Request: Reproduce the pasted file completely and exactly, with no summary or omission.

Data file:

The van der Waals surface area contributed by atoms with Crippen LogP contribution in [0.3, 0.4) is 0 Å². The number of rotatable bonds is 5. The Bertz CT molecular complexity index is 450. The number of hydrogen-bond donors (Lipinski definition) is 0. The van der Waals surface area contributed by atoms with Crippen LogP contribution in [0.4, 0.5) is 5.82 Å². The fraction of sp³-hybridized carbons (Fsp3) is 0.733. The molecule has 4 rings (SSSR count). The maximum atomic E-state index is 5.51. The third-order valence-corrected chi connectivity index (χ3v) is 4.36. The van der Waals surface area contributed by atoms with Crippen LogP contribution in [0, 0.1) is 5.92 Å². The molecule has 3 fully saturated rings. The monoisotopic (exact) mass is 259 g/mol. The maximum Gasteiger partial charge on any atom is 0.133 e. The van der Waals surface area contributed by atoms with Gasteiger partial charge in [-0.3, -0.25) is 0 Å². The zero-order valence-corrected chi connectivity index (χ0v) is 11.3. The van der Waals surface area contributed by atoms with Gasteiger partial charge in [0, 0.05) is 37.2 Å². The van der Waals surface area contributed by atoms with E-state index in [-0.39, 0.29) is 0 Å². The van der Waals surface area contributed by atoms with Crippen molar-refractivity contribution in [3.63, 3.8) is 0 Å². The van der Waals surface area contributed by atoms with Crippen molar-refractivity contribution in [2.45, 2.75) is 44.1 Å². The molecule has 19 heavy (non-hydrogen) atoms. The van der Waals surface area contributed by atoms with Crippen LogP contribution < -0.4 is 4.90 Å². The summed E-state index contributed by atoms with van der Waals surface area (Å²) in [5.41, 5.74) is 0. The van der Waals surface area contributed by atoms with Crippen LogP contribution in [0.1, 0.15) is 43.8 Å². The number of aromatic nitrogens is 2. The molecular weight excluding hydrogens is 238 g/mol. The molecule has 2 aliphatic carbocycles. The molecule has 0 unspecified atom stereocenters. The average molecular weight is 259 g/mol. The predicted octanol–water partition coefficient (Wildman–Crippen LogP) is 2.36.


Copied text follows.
The van der Waals surface area contributed by atoms with Crippen LogP contribution in [0.3, 0.4) is 0 Å². The number of rotatable bonds is 5. The Bertz CT molecular complexity index is 450. The number of hydrogen-bond donors (Lipinski definition) is 0. The van der Waals surface area contributed by atoms with Crippen LogP contribution in [0.4, 0.5) is 5.82 Å². The fraction of sp³-hybridized carbons (Fsp3) is 0.733. The molecule has 4 rings (SSSR count). The maximum atomic E-state index is 5.51. The third-order valence-corrected chi connectivity index (χ3v) is 4.36. The van der Waals surface area contributed by atoms with Crippen LogP contribution in [0, 0.1) is 5.92 Å². The molecule has 3 fully saturated rings. The monoisotopic (exact) mass is 259 g/mol. The maximum Gasteiger partial charge on any atom is 0.133 e. The van der Waals surface area contributed by atoms with Gasteiger partial charge in [-0.3, -0.25) is 0 Å². The zero-order valence-corrected chi connectivity index (χ0v) is 11.3. The van der Waals surface area contributed by atoms with Gasteiger partial charge in [0, 0.05) is 37.2 Å². The van der Waals surface area contributed by atoms with E-state index in [-0.39, 0.29) is 0 Å². The van der Waals surface area contributed by atoms with Crippen molar-refractivity contribution in [3.63, 3.8) is 0 Å². The van der Waals surface area contributed by atoms with Crippen molar-refractivity contribution in [2.45, 2.75) is 44.1 Å². The molecule has 19 heavy (non-hydrogen) atoms. The van der Waals surface area contributed by atoms with Crippen LogP contribution < -0.4 is 4.90 Å². The summed E-state index contributed by atoms with van der Waals surface area (Å²) in [5.41, 5.74) is 0. The van der Waals surface area contributed by atoms with Crippen LogP contribution in [0.1, 0.15) is 43.8 Å². The number of aromatic nitrogens is 2. The molecular weight excluding hydrogens is 238 g/mol. The molecule has 2 aliphatic carbocycles. The molecule has 0 unspecified atom stereocenters. The average molecular weight is 259 g/mol. The predicted octanol–water partition coefficient (Wildman–Crippen LogP) is 2.36.